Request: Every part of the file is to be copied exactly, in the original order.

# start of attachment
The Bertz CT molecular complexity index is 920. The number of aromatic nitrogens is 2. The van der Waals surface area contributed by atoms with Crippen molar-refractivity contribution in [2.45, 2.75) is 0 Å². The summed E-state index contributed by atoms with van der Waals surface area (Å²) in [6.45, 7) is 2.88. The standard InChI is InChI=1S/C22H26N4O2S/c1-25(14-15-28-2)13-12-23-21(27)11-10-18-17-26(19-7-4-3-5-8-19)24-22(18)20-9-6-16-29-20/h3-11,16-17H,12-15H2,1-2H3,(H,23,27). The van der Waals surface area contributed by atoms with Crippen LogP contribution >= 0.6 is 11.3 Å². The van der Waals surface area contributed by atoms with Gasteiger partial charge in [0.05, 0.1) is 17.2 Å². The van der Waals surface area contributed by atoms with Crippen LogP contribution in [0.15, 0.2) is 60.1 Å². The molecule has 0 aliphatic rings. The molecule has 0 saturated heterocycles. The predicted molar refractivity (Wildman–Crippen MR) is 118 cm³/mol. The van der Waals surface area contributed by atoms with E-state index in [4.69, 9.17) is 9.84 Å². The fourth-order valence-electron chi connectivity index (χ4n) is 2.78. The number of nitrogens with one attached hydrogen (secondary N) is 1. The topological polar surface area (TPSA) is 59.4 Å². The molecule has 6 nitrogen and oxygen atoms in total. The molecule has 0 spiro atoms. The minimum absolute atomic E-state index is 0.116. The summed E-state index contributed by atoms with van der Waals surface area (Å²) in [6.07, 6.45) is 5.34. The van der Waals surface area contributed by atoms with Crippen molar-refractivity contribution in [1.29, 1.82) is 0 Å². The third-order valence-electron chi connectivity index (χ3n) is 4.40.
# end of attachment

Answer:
The Bertz CT molecular complexity index is 920. The number of aromatic nitrogens is 2. The van der Waals surface area contributed by atoms with Crippen molar-refractivity contribution in [2.45, 2.75) is 0 Å². The summed E-state index contributed by atoms with van der Waals surface area (Å²) in [6.45, 7) is 2.88. The standard InChI is InChI=1S/C22H26N4O2S/c1-25(14-15-28-2)13-12-23-21(27)11-10-18-17-26(19-7-4-3-5-8-19)24-22(18)20-9-6-16-29-20/h3-11,16-17H,12-15H2,1-2H3,(H,23,27). The van der Waals surface area contributed by atoms with Crippen LogP contribution >= 0.6 is 11.3 Å². The van der Waals surface area contributed by atoms with Gasteiger partial charge in [0.05, 0.1) is 17.2 Å². The van der Waals surface area contributed by atoms with Crippen LogP contribution in [0.15, 0.2) is 60.1 Å². The molecule has 0 aliphatic rings. The molecule has 0 saturated heterocycles. The predicted molar refractivity (Wildman–Crippen MR) is 118 cm³/mol. The van der Waals surface area contributed by atoms with E-state index in [4.69, 9.17) is 9.84 Å². The fourth-order valence-electron chi connectivity index (χ4n) is 2.78. The number of nitrogens with one attached hydrogen (secondary N) is 1. The topological polar surface area (TPSA) is 59.4 Å². The molecule has 6 nitrogen and oxygen atoms in total. The molecule has 0 spiro atoms. The minimum absolute atomic E-state index is 0.116. The summed E-state index contributed by atoms with van der Waals surface area (Å²) in [6.07, 6.45) is 5.34. The van der Waals surface area contributed by atoms with Crippen molar-refractivity contribution in [1.29, 1.82) is 0 Å². The third-order valence-electron chi connectivity index (χ3n) is 4.40.